Potlucks: How to Celebrate the Healthy Way
Potlucks are common this time of year. Unfortunately, they also tend to be dietary landmines. Salads are topped with creamy dressings, baked potatoes are piled with cheese and sour cream, and most casseroles are high in cream, cheese and salt.
“Potluck meals can be challenging, especially if you’re trying to be mindful about fat and calories,” says Halle Saperstein, clinical dietitian at Henry Ford Health System. “Not only is there pressure to try everything on the buffet, but the sheer variety of options can be overwhelming for people.”
Potluck Do’s and Don’ts
The word “potluck” literally means “luck of the pot,” so most people bring their favorite fat- or sugar-laden dish in an attempt to impress. But don’t fret. Even when you’re faced with a buffet of tempting party foods, Saperstein’s potluck do’s and don’ts can help ensure you indulge wisely.
- Bring a healthy dish: The idea of a potluck is to bring a dish for everyone to share. To get the most nutrient bang for your buck, make a low-calorie, low-fat dish loaded with healthful ingredients, such as veggies, legumes and fruit. So even if everything else on the table is a dietary disaster, you’ll have at least one dish to eat that’s both tasty and good for you. Good picks include Lightened Up Spinach Dip, Brussels Tots with Plum Sauce, Sauteed Asparagus with Ginger and Cocoa Date Truffles.
- Peruse the pickings: Before you load your plate with your favorite high-fat fare, take stock of what’s at the table. Healthy potluck favorites include raw veggies and dip, shrimp cocktail and fresh fruit, so fill your plate with those options first. Then if you still want to indulge, you’ll have less room for holiday heavyweights like mashed potatoes and gravy.
- Watch your portions: If you’re really craving high-fat, high-calorie indulgences, make sure to keep your portions small. You can get too much of a good thing. If you are trying to watch your portions, consider that the carbohydrate portion should be no larger than a tennis ball, your cheese portion should be no larger than your thumb and the meat portion should be the size of a deck of cards.
- Drink water: It’s easy to mistake thirst for hunger. So one of the best ways to minimize the number of calories you eat is to make sure you’re sufficiently hydrated. A bonus: Drinking a glass or two of water can keep your mouth and hands busy while you mingle.
- Arrive hungry: Before you hit the party, eat a fiber- and protein-rich snack, such as an apple with peanut butter or raw veggies dipped in hummus. That way, you won’t be tempted to eat everything on the buffet table.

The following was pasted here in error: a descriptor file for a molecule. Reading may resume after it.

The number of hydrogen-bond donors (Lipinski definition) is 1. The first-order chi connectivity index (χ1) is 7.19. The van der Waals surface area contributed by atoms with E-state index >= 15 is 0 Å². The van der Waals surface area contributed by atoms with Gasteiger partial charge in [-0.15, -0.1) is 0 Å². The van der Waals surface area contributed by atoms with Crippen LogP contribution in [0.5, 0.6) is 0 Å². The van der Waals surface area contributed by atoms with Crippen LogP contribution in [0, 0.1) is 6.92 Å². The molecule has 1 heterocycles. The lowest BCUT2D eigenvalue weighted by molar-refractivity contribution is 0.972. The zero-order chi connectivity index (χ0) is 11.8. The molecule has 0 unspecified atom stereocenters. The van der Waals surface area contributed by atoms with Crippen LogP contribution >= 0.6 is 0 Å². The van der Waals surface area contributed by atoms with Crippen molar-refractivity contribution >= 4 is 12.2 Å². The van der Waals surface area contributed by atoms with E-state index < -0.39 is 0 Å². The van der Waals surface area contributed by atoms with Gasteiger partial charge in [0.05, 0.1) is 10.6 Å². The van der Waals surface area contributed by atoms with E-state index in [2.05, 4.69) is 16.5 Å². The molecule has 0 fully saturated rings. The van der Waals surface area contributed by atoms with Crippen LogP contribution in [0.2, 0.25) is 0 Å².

- Eat food past its prime: Don’t eat food that has been sitting out for more than two hours. A large casserole dish at room temperature is an ideal breeding ground for bacteria. For safe food storage, store leftovers in shallow containers and place in the refrigerator promptly after that two-hour time period.
- View it as a “cheat meal”: It’s tempting to view your potluck party as a license to overindulge. A better approach: View it as a regular meal and eat as much (or as little) as you would at home.
- Drink too much: Potluck meals and alcohol are not a good combo. Not only does alcohol contain calories, but it also lowers your inhibitions. The more you drink, the more you’re likely to eat.
Enjoy the Pickings
The holidays only come around once a year, so if you’re a fruitcake or fudge fan, go ahead and splurge. Just make sure there’s room in your calorie budget by skipping year-round favorites like cheese and crackers.
“If you do overindulge, one meal is not going to sabotage your life,” says Saperstein. “Just be mindful while you’re eating so you really enjoy your food.”
Most important, if you’re the potluck coordinator, make a list of what everyone is bringing so you can make sure there are a few healthy, low-calorie options — and also so you don’t get five people making lasagna.
Need ideas for healthy potluck dishes? Check out our recipe ideas.
To find a registered dietitian at Henry Ford, visit henryford.com or call 1-800-HENRYFORD (436-7936). Want more advice from our registered dietitian nutritionists and other healthy living experts? Subscribe today to receive weekly emails of our latest tips and recipes.
Halle Saperstein, RD, is a clinical dietitian at Henry Ford West Bloomfield Hospital and enjoys teaching the importance and benefits of a healthy diet.